For nearly 50 years, Herbert Awaya held on to an old sweatshirt, the one piece of clothing that reminded him of his youth.
"People look at me today and would never say, ‘You look like a surfer.’"
But surf he did, at Canoes and Queen’s Surf in Waikiki, and emerging from the water at a time when there were no high-rises on Kalakaua Avenue, he would look across the boulevard at the handful of artists airbrushing shirts for tourists.
One day, he stopped to have a sweatshirt custom-painted for himself, and on Nov. 2, he hand delivered the shirt, signed "Ricky 1962," to its creator, Crazy Shirts founder Rick Ralston.
His timing could not have been better, as Ralston prepared to launch his newest clothing venture, Rix Island Wear, which opened its doors two weeks ago in the middle of Ward Warehouse.
"I told him I was sorry it wasn’t in better shape, but he thought it was in great condition, considering it’s 48 years old," said Awaya. "I actually didn’t wear it too often because it had my name spray painted in front in orange.
"Awhile back, I saw a story about Crazy Shirts and how Rick Ralston got his start, and I started to wonder if he was the one who did my shirt, but I didn’t want to bother him. He might think, ‘Here’s this kook.’"
But eventually, Awaya said, his wife pestered him to get rid of things he didn’t need.
"Only half of me could get into it anyway," he said, so he tracked Ralston down through the Internet, and to his surprise, Ralston wanted to see the shirt and recognized his "Quasimodo" design right away, featuring a surfer with his head down and one arm straight out.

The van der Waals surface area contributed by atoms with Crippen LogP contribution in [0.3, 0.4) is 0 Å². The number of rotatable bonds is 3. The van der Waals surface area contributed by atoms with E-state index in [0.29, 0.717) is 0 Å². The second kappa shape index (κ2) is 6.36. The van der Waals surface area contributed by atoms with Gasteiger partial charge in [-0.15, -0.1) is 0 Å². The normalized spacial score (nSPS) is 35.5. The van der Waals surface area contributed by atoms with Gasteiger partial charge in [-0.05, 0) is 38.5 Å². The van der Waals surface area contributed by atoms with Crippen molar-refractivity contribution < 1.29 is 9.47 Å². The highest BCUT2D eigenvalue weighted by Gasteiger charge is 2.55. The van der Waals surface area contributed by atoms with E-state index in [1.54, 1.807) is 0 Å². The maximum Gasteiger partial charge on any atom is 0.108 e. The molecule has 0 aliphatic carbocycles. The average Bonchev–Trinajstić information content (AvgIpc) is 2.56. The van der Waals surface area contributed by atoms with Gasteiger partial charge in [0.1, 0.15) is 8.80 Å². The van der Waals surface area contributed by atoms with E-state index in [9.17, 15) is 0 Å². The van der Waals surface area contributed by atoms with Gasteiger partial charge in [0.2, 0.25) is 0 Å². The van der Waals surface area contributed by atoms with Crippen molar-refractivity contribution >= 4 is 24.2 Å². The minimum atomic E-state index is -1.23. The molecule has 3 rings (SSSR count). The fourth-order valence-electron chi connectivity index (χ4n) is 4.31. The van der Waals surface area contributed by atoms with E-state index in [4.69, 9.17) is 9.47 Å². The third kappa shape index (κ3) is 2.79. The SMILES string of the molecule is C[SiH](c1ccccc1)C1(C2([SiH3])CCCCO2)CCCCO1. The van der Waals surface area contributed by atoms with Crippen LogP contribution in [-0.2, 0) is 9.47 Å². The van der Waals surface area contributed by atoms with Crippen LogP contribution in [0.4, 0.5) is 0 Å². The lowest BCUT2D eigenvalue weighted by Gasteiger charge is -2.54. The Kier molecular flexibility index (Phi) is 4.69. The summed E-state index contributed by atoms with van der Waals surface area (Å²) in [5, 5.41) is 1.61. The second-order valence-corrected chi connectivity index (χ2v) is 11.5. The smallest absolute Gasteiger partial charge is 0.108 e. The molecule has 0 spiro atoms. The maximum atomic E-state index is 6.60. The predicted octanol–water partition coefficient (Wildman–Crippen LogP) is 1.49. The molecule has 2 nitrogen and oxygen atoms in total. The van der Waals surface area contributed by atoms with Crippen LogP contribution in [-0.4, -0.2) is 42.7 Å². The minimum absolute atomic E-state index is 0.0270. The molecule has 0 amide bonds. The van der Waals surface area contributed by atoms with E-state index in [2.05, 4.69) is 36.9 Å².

"That was my first year in Hawaii," said Ralston, who got his start selling shirts to tourists in 1960 on Catalina Island. There, he met a girl from Hawaii who invited him to come over and check out Oahu.
"I thought, it’s a resort island, too, why not give it a try?"
Ralston said he wasn’t a surfer when he arrived, but, hard to believe today, tourism was seasonal in the 1960s, and after Labor Day, business plunged. "You could shoot a cannon down Kalakaua and not hit anybody," he said.
That gave him time to learn to surf and ply his trade downtown, where military personnel were also fans of his humorous, surf and hotrod designs.
"I didn’t need much. If I had a bag of rice I was all set," Ralston said. "I’d paint one shirt one day, two the next, and the business started taking off. It evolved into screen-printing, which allowed mass production."
Although there’s a promotional poster on Rix’s wall from a 1964 concert featuring Jan & Dean, the Rivingtons, Peter & Gordon, the Kingsmen and seven other acts, with tickets advertised at $2 and $3, Ralston said he didn’t go to the concert. "I don’t think I had $2," he said.
The first Crazy Shirts store was a temporary one in International Market Place during the summer of 1963, intended to shut down at the end of the tourism season. Today, we’d call it a pop-up store. The rest is history.
The sweatshirt he painted for Awaya had been a source of good memories over the years, although he doesn’t know what made him buy that shirt.
"I was 21 years old. I didn’t have too much money for clothes," Awaya said. "I was more concerned about eating. In those days, we didn’t care about clothes. We were happy if we had a clean T-shirt and rubber slippers. As long as the T-shirt didn’t have a hole in it, you were doing pretty good."
He’s worn many a Crazy Shirt over the years, although these days, he’s careful to avoid those with funny sayings.
"I don’t want people thinking, ‘Look at that old man. He’s lost his mind.’"